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By the end of this section, you will be able to:
  • Identify the steps taken by the U.S. government to secure enough men, money, food, and supplies to prosecute World War I
  • Explain how the U.S. government attempted to sway popular opinion in favor of the war effort

Wilson knew that the key to America’s success in war lay largely in its preparation. With both the Allied and enemy forces entrenched in battles of attrition, and supplies running low on both sides, the United States needed, first and foremost, to secure enough men, money, food, and supplies to be successful. The country needed to first supply the basic requirements to fight a war, and then work to ensure military leadership, public support, and strategic planning.

The ingredients of war

The First World War was, in many ways, a war of attrition, and the United States needed a large army to help the Allies. In 1917, when the United States declared war on Germany, the U.S. Army ranked seventh in the world in terms of size, with an estimated 200,000 enlisted men. In contrast, at the outset of the war in 1914, the German force included 4.5 million men, and the country ultimately mobilized over eleven million soldiers over the course of the entire war.

To compose a fighting force, Congress passed the Selective Service Act in 1917, which initially required all men aged twenty-one through thirty to register for the draft ( [link] ). In 1918, the act was expanded to include all men between eighteen and forty-five. Through a campaign of patriotic appeals, as well as an administrative system that allowed men to register at their local draft boards rather than directly with the federal government, over ten million men registered for the draft on the very first day. By the war’s end, twenty-two million men had registered for the U.S. Army draft. Five million of these men were actually drafted, another 1.5 million volunteered, and over 500,000 additional men signed up for the navy or marines. In all, two million men participated in combat operations overseas. Among the volunteers were also twenty thousand women, a quarter of whom went to France to serve as nurses or in clerical positions.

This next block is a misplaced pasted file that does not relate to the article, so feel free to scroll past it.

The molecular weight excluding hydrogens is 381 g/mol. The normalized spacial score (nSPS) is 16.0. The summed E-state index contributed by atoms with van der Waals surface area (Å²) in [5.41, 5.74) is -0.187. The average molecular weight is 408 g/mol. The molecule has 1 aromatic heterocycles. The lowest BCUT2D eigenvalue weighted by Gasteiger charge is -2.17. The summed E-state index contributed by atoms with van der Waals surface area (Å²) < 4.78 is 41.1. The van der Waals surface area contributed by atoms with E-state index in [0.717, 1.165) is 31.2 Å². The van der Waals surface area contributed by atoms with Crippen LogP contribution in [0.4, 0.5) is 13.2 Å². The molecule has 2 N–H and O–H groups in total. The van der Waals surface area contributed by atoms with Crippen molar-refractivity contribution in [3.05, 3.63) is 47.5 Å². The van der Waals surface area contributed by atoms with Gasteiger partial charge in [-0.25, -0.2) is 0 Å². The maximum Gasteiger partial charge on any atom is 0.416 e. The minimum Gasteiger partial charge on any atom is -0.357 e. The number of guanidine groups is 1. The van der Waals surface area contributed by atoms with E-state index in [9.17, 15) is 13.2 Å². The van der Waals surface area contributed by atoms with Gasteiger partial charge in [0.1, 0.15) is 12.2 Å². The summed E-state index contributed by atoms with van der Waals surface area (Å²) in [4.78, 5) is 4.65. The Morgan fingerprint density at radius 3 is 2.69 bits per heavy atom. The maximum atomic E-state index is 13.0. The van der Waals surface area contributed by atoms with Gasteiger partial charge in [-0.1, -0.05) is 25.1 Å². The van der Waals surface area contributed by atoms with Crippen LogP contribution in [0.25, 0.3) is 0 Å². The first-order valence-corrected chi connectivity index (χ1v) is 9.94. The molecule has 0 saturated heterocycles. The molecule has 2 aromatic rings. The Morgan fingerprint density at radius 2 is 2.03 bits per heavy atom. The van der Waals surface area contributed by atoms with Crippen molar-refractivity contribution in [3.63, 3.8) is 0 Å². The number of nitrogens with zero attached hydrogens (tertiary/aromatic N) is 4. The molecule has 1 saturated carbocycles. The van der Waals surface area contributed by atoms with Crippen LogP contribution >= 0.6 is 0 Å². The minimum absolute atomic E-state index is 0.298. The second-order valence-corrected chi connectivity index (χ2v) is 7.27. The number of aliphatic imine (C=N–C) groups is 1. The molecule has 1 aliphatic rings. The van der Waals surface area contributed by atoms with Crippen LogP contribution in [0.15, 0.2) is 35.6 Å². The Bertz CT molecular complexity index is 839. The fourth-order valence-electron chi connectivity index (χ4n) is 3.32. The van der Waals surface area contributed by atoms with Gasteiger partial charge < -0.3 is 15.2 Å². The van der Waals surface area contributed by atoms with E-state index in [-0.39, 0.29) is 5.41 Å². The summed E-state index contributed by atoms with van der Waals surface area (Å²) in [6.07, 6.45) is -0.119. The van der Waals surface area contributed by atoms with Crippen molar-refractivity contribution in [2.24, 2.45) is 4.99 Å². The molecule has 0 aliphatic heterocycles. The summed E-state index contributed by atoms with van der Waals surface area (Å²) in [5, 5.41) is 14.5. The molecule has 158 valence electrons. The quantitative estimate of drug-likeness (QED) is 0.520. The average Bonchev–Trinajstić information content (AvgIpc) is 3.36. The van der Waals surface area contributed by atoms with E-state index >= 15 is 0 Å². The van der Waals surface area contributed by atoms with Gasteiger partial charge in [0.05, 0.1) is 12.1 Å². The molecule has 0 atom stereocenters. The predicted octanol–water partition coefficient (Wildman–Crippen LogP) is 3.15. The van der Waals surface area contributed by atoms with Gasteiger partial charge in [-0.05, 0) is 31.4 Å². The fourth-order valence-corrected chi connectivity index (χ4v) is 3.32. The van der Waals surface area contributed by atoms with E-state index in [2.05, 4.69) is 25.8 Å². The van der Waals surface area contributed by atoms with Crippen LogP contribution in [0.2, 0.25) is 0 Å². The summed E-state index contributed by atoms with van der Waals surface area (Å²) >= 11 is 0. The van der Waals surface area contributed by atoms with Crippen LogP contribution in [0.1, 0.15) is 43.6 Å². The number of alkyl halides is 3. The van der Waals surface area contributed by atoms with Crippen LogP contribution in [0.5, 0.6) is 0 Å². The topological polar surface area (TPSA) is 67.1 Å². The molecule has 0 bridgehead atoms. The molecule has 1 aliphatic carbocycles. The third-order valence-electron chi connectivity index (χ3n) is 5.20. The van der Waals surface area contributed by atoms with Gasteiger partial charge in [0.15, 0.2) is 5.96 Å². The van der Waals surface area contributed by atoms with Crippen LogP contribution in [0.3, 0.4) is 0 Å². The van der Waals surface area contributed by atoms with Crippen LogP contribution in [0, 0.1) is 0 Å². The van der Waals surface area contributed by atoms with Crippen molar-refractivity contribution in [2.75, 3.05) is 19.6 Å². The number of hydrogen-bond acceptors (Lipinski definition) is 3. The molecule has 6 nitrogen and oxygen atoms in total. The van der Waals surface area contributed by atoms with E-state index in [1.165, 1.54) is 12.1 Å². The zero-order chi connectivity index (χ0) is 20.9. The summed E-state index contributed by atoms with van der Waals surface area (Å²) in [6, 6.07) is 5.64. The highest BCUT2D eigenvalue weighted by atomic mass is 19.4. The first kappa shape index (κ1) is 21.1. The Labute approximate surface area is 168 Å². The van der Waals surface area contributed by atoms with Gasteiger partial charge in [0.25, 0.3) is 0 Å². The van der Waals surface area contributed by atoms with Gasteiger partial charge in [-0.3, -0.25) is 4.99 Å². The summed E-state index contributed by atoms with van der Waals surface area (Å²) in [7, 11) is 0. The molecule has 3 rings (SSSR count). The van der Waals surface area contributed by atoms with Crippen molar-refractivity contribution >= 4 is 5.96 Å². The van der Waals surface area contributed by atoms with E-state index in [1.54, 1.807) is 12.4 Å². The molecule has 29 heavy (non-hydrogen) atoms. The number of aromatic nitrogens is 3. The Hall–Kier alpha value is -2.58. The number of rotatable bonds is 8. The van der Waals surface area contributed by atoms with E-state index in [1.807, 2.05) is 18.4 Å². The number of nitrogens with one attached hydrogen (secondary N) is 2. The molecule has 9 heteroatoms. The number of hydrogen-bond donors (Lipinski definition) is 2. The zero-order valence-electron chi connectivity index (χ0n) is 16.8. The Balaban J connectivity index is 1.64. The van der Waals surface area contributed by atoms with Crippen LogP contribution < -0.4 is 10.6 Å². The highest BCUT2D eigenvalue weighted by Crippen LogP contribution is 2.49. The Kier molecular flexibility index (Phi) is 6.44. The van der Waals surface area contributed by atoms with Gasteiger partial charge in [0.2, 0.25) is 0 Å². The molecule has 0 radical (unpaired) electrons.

But the draft also provoked opposition, and almost 350,000 eligible Americans refused to register for military service. About 65,000 of these defied the conscription law as conscientious objectors, mostly on the grounds of their deeply held religious beliefs. Such opposition was not without risks, and whereas most objectors were never prosecuted, those who were found guilty at military hearings received stiff punishments: Courts handed down over two hundred prison sentences of twenty years or more, and seventeen death sentences.

A photograph shows a group of young men registering for military conscription.
While many young men were eager to join the war effort, there were a sizable number who did not want to join, either due to a moral objection or simply because they did not want to fight in a war that seemed far from American interests. (credit: Library of Congress)